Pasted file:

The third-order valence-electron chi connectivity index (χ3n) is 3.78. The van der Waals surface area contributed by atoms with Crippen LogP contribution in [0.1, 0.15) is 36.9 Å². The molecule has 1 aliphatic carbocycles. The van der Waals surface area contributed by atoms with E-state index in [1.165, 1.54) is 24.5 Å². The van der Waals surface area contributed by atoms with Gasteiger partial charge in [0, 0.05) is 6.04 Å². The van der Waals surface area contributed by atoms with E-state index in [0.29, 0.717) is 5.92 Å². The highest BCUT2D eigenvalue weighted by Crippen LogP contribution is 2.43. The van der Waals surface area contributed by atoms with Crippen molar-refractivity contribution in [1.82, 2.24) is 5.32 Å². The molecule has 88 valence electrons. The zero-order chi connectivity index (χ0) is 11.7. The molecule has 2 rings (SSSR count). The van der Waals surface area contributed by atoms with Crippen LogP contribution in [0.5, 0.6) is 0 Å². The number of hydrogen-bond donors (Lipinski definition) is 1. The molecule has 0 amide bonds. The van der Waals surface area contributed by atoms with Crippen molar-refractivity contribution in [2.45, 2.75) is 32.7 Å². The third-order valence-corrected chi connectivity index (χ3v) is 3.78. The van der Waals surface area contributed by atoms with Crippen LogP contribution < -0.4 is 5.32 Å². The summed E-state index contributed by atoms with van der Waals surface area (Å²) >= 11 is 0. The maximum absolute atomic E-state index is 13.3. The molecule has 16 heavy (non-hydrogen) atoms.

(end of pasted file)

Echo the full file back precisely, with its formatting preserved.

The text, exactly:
The third-order valence-electron chi connectivity index (χ3n) is 3.78. The van der Waals surface area contributed by atoms with Crippen LogP contribution in [0.1, 0.15) is 36.9 Å². The molecule has 1 aliphatic carbocycles. The van der Waals surface area contributed by atoms with E-state index in [1.165, 1.54) is 24.5 Å². The van der Waals surface area contributed by atoms with Gasteiger partial charge in [0, 0.05) is 6.04 Å². The van der Waals surface area contributed by atoms with E-state index in [0.29, 0.717) is 5.92 Å². The highest BCUT2D eigenvalue weighted by Crippen LogP contribution is 2.43. The van der Waals surface area contributed by atoms with Crippen molar-refractivity contribution in [1.82, 2.24) is 5.32 Å². The molecule has 88 valence electrons. The zero-order chi connectivity index (χ0) is 11.7. The molecule has 2 rings (SSSR count). The van der Waals surface area contributed by atoms with Crippen LogP contribution in [0.5, 0.6) is 0 Å². The number of hydrogen-bond donors (Lipinski definition) is 1. The molecule has 0 amide bonds. The van der Waals surface area contributed by atoms with Crippen molar-refractivity contribution in [2.45, 2.75) is 32.7 Å². The third-order valence-corrected chi connectivity index (χ3v) is 3.78. The van der Waals surface area contributed by atoms with Crippen LogP contribution < -0.4 is 5.32 Å². The summed E-state index contributed by atoms with van der Waals surface area (Å²) >= 11 is 0. The maximum absolute atomic E-state index is 13.3. The molecule has 16 heavy (non-hydrogen) atoms.